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Tag Archive: Star Wars: Tarkin


   

Timothy Zahn’s Thrawn trilogy–Heir to the Empire, Dark Force Rising, and The Last Command–excited a generation of Star Wars fans when the original trilogy was in the past and no future movies were planned.  It’s greatest value was in its continuation of our favorite characters: Luke, Leia, Han, Chewbacca, and the droids.  But it also introduced two key players: Mara Jade aka the Emperor’s Hand who would one day become the object of Luke Skywalker’s affection, and a blue-skinned, white-garbed officer of the Imperial Navy called Grand Admiral Thrawn.  Thrawn became part of the post-Disney canon in the animated series Star Wars Rebels, which reflected the foreboding leader of Zahn’s original books.  This month Zahn brings Thrawn’s rise to power into Star Wars canon again in his new novel Star Wars: Thrawn.

Thrawn is a military overview of the Nazi Germany-inspired Imperial Navy, recounting an exiled, strategy-savvy “Chiss” (Thrawn’s alien race) who uses his unique abilities to climb the ladder and assume greater power as part of the growing Empire following the events of Revenge of the Sith.  Zahn includes first person narration by Thrawn in both introductory chapter paragraphs and observations inserted into the text as he keys in on descriptive details of every encounter.  Thrawn is Zahn’s attempt at a Holmesian genius, a calculating survivor who still must rely on a young cadet (his Watson) named Eli Vanto, used primarily for his ability to translate both words and culture.  Unlike Zahn’s original trilogy, Thrawn feels more enmeshed in Star Wars prequel storytelling than the original trilogy movies.  By showing Thrawn’s backstory as an exiled leader who finds his way out, Thrawn also reads as if Zahn was attempting to make Thrawn the Khan (a la Star Trek II: The Wrath of Khan) of the Star Wars universe.  Unfortunately we don’t really get to see Thrawn in any confrontation with a powerful foe as Khan saw in Star Trek II, although he is potentially as intelligent and crafty as Star Trek’s Khan.

   

It’s Thrawn’s backstory before the events in the Thrawn novel that appear to contain the action and intrigue missing here–Thrawn both before his exile and during his exile sound like the makings of a great book.  Instead here the focus on Thrawn’s own quirks, like a fascination for Clone Wars era technology, and Thrawn’s awkward attempts to navigate the lower ranks of the Imperial chain of command, make for a slow read.  This is in part due to an unnecessary but lengthy sideline story of the struggles of Ahrinda Pryce, who will become a governor of Lothal in Star Wars Rebels.  Pryce’s story takes over a fair chunk of this 448-page novel.  The time given to Pryce and Vanto pull away some much needed action, intrigue, and suspense.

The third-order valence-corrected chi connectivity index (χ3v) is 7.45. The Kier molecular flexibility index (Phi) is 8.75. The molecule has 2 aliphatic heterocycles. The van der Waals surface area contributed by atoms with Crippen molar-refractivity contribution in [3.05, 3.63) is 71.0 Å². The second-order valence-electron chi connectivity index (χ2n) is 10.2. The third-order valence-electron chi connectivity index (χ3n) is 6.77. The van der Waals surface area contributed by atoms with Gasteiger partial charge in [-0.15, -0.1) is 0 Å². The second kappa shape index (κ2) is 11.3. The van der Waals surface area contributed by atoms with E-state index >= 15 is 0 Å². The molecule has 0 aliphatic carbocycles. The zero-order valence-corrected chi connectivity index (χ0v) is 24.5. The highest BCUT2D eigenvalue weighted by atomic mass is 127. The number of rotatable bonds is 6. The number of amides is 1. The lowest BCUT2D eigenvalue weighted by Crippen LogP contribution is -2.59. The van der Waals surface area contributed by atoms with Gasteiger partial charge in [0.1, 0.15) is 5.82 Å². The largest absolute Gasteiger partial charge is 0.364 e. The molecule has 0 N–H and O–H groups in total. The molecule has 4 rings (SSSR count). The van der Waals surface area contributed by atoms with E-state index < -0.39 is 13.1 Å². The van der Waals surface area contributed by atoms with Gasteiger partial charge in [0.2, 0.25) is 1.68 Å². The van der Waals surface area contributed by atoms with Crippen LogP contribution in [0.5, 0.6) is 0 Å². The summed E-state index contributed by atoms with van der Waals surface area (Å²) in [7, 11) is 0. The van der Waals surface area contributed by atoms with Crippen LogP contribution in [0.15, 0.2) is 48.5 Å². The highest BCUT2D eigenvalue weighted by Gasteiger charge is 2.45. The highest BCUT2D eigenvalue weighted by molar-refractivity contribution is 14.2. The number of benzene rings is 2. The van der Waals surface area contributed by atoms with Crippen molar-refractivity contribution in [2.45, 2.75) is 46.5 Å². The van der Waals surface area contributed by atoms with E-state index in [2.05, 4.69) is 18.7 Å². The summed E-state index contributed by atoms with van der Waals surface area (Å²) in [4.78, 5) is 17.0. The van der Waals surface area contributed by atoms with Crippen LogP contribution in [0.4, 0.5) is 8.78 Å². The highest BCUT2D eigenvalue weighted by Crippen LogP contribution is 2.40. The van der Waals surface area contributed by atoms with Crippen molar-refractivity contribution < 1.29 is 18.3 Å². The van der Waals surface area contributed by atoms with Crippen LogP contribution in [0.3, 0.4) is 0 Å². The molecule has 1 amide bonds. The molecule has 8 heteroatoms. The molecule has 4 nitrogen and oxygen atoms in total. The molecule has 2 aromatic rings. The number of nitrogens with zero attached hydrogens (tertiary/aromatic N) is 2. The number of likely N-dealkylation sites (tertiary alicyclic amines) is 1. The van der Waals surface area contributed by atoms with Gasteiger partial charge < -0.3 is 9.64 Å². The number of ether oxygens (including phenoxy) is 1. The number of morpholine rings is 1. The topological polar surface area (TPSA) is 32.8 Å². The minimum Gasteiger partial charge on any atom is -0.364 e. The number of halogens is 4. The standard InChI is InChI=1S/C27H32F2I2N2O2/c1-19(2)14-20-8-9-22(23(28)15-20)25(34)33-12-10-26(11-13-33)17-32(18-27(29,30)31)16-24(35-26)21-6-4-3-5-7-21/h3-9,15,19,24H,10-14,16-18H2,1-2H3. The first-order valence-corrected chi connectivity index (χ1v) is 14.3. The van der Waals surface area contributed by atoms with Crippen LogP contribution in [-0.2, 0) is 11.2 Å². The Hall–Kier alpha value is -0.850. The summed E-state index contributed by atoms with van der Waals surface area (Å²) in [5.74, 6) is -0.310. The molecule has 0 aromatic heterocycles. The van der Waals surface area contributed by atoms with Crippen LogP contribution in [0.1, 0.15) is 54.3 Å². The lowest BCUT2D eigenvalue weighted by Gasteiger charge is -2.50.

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Heir to the Jedi Star Wars cover

This week will see the release of the third novel in the new Expanded Universe of Star Wars under Disney ownership, with Kevin Hearne’s Star Wars: Heir to the Jedi.  As with the first new canon novel Star Wars: A New Dawn, (previously reviewed here at borg.com) the title carries some secondary meaning.  The first major tie-in novel years after Return of the Jedi was Timothy Zahn’s successful Star Wars: Heir to the Empire, and there is a certain subtle nostalgia element to the similar title here.  The novel recounts some solo missions by Luke Skywalker after he destroys the Death Star at the end of A New Hope, and it is all told by Hearne in the first person voice.

Telling a story from the first person viewpoint takes some real mastery, and if not done right it can result in some clunky storytelling issues.  Telling a story from the mind of a key character like Luke Skywalker brings with it its own problems.  The biggest is that everyone who grew up with Luke has their own view of what makes the character tick, and giving readers a canon view–a “this is the right and only view of Luke”–perspective makes it easy to throw off a segment of readers.  Although I think Heir to the Jedi will certainly appeal to a new generation of readers, particularly those who have not read several of the newly labeled Legends novels, Hearne gives us a Luke that is not altogether that likeable, smart, or savvy a hero as you might hope for.

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